This is one of the most soothing and beautiful poems of the Renaissance – and perhaps the best-known Renaissance lullaby, or ‘cradle song’, out there.
3. William Wordsworth, ‘My Heart Leaps Up’.
My heart leaps up when I behold
A rainbow in the sky:
So was it when my life began;
So is it now I am a man …
This poem, lines from which Wordsworth would also use as the epigraph to his longer ‘Ode: Intimations of Immortality’, neatly encapsulates the spirit of English Romanticism in Wordsworth’s declaration that ‘the Child is Father of the Man’: our childhoods are formative times.
But the poem is also an exultant celebration of the beauty of the natural world, here exemplified by the rainbow. Wordsworth observes a rainbow in the sky and is filled with joy at the sight of a rainbow: a joy that was there when Wordsworth was very young, is still there now he has attained adulthood, and – he trusts – will be with him until the end of his days. If he loses this thrilling sense of wonder, what would be the point of living? In summary, this is the essence of ‘My heart leaps up’.
4. Lord Byron, ‘She Walks in Beauty’.
She walks in beauty, like the night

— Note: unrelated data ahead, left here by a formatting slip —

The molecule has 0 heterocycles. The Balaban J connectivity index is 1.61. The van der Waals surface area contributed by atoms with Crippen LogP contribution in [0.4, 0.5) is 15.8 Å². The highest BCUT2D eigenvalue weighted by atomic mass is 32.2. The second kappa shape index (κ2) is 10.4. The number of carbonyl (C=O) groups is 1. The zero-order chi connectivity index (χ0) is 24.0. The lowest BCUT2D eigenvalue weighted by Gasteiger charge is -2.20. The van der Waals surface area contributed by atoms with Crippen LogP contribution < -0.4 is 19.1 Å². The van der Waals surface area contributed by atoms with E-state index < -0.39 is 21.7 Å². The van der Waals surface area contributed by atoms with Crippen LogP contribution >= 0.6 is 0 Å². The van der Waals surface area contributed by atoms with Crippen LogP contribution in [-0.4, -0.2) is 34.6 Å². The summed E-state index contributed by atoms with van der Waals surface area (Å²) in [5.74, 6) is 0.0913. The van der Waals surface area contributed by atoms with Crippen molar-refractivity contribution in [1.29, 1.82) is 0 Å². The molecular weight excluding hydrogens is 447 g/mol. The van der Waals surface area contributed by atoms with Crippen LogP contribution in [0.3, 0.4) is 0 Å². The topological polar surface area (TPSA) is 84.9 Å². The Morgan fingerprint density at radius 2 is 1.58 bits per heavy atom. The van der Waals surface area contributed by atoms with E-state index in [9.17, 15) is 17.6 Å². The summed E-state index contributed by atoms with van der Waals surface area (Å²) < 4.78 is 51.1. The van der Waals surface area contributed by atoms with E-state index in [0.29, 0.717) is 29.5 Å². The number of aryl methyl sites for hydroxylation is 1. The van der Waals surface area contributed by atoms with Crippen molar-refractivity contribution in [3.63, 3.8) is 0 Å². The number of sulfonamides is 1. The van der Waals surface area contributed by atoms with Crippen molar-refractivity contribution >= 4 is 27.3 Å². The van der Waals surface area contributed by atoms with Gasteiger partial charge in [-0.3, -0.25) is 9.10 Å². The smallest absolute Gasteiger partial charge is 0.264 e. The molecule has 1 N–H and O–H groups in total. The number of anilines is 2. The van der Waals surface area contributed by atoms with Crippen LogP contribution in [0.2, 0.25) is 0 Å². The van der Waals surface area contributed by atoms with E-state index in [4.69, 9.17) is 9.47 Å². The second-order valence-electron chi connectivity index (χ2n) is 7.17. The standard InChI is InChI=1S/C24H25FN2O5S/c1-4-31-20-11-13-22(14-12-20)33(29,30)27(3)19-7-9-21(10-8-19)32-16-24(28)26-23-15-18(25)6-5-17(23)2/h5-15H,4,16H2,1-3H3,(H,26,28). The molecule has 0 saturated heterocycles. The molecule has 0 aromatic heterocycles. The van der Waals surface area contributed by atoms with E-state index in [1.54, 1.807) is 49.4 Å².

Of cloudless climes and starry skies;
And all that’s best of dark and bright
Meet in her aspect and her eyes;
Thus mellowed to that tender light
Which heaven to gaudy day denies…
Perhaps Byron’s best-loved and most widely anthologised lyric poem, ‘She Walks in Beauty’ is quoted in Dead Poets Society as an attempt to seduce a young woman, and it epitomises the Romantic poem idolising (and idealising) a woman’s beauty, as the opening lines (quoted above) make clear.
So, this is a quintessential romantic poem (a male poet praising a woman’s beauty) but also a Romantic poem, belonging to the movement in literature and art known as Romanticism. The mood is of praise for the woman’s natural beauty, and the ways in which her prettiness is in harmony with the natural world of the starry sky and the night time.